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Leveraging Pediatric Infant Visits to Improve Access to LARC for Teen Mothers

Statement of Problem

Unintended pregnancies, a measure that includes both unwanted and mistimed pregnancies, account for 73 percent of teen pregnancies in Pennsylvania. Additionally, 20 percent of teen births occur to those who are already mothers. Long-acting reversible contraceptives (LARCs) are the most effective form of contraception and can reduce repeat pregnancies for mothers, but few young women use them. As PolicyLab researchers have previously identified, there is an overwhelming amount of evidence demonstrating the safety and efficacy of LARCs, yet they are rarely a provider’s or patient’s first choice contraceptive.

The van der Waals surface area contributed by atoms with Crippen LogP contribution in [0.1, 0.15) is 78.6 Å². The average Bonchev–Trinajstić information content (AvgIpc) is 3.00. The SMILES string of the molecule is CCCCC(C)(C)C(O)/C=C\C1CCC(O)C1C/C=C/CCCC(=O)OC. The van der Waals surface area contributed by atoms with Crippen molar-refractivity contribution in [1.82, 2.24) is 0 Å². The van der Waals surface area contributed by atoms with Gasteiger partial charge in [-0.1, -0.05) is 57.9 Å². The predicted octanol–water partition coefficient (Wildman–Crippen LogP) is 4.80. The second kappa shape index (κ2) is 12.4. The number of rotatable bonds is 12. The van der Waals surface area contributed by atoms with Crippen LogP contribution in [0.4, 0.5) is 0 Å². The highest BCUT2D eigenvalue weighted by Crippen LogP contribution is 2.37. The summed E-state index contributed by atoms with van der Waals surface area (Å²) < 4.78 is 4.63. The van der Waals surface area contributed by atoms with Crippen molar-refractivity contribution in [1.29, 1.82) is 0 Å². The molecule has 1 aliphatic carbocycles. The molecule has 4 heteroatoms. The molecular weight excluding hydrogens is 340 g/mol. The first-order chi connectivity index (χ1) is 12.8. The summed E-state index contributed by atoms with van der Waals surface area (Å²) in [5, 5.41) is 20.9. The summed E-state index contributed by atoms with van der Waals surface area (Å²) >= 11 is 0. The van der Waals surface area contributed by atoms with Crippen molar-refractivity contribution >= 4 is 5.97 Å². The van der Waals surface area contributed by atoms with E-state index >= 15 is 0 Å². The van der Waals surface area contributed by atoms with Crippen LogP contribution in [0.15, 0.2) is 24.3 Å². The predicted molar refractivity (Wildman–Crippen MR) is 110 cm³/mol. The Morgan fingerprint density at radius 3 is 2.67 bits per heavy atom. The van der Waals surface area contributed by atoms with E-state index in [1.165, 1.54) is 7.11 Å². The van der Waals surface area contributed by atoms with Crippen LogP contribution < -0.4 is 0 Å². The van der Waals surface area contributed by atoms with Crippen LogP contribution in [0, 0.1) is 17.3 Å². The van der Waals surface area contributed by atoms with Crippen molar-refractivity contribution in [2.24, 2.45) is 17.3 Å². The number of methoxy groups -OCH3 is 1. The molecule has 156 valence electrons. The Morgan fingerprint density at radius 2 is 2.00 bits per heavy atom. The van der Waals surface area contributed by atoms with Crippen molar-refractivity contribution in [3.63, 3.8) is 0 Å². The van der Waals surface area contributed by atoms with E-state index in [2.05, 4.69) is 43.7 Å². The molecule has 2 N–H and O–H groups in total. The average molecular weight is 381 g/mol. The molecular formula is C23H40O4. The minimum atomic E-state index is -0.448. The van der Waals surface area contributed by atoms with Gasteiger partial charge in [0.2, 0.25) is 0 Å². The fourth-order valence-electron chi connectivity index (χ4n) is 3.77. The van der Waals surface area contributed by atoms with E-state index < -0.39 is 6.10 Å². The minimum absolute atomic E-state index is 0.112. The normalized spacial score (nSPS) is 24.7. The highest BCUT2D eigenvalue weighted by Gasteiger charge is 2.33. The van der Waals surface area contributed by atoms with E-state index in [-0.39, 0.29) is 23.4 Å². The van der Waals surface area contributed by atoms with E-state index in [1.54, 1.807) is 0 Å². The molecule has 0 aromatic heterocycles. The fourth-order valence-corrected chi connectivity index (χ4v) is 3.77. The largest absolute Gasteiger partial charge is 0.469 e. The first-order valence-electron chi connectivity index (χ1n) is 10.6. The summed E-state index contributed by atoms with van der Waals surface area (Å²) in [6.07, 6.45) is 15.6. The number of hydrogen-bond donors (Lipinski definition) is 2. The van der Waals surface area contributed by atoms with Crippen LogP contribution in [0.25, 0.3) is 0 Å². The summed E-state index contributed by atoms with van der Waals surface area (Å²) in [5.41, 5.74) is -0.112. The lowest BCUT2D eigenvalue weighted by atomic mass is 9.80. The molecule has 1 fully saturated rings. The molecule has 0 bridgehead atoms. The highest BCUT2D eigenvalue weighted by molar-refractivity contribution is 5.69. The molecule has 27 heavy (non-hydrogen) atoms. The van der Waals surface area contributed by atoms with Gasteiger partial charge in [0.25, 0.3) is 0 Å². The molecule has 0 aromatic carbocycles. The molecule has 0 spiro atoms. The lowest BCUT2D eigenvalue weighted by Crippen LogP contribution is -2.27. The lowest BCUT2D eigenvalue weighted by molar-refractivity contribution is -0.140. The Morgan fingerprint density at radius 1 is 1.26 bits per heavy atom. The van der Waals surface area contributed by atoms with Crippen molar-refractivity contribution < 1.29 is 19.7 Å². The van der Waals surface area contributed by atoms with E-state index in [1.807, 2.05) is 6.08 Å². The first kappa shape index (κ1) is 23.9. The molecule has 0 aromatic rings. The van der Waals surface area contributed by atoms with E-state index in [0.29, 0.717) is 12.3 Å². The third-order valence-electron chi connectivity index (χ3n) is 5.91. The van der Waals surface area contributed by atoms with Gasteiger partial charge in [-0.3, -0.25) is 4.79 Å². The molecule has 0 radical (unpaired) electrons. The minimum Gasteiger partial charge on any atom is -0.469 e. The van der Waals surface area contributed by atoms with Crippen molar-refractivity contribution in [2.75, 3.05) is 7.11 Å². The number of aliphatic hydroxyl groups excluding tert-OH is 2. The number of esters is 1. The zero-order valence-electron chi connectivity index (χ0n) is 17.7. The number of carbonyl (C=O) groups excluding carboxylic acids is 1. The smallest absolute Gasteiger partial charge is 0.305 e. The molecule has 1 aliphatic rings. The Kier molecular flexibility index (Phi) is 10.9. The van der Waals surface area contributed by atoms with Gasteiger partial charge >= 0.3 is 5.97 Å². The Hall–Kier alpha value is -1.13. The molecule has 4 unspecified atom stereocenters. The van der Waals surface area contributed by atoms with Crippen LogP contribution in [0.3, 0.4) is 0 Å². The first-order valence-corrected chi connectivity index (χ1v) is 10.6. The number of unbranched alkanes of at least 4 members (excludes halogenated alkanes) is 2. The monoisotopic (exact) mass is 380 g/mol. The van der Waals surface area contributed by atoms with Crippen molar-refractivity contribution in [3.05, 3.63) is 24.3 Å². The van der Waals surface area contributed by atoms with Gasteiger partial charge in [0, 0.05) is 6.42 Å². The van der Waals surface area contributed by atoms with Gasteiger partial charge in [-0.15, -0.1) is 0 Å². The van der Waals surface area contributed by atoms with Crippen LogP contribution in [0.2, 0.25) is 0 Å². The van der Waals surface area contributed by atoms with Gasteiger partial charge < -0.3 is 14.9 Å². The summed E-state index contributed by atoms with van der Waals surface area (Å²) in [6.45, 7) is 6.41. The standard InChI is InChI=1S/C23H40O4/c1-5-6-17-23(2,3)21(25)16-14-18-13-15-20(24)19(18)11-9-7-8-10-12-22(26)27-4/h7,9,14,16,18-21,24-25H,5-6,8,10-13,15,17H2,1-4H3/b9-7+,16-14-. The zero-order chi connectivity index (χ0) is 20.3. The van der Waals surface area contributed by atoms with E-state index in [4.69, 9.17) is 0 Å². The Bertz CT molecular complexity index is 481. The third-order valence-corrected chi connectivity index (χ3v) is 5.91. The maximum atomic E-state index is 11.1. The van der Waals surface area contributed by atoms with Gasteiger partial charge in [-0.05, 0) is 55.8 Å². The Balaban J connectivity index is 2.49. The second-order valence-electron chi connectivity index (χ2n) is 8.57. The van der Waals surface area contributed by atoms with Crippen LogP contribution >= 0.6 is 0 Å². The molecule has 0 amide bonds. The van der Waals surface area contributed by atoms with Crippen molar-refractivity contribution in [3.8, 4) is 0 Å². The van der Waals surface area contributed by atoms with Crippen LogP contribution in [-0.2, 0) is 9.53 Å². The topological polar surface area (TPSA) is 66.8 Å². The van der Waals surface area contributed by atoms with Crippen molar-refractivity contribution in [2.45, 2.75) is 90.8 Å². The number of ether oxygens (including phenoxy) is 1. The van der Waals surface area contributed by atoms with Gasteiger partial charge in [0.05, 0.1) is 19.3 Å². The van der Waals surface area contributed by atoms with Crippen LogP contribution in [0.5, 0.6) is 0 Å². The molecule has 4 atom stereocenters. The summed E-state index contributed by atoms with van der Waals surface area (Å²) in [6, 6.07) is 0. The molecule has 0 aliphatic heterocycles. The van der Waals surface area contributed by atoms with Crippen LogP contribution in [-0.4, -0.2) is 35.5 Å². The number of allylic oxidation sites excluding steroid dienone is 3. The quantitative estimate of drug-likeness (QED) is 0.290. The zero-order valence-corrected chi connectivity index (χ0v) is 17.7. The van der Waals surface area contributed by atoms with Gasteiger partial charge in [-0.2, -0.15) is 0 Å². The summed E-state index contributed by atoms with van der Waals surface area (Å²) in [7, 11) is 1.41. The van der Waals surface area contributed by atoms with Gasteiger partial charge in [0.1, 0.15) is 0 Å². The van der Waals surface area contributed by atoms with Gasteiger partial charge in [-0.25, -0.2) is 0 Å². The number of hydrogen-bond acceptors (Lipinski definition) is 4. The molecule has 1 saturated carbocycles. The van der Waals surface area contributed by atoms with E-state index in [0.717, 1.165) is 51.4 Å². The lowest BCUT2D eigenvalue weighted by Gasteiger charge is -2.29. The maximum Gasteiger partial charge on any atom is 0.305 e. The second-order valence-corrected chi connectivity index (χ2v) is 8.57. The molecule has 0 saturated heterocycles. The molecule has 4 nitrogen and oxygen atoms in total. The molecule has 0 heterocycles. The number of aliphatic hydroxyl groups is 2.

We also recognize while many mothers never return to their own physicians for postpartum care, almost all report visiting the pediatrician’s office. Pediatric clinicians are, therefore, well positioned to provide intergenerational services to teen mothers to reduce unintended pregnancies, such as counseling about LARCs and referral to Obstetrics/Gynecology.


Next Steps

By identifying and offering support to teen mothers in the pediatric health system, we can move towards a healthier life for both mother and her child and prevent unintended pregnancies. We hope that this project will be the first step in leveraging our EHR to improve perinatal outcomes at the population level by more effectively promoting health for young mothers seeking care in the CHOP system.

This project page was last updated in January 2019.

Suggested Citation

Children's Hospital of Philadelphia, PolicyLab. Leveraging Pediatric Infant Visits to Improve Access to LARC for Teen Mothers [Online]. Available from: [Accessed: plug in date accessed here].

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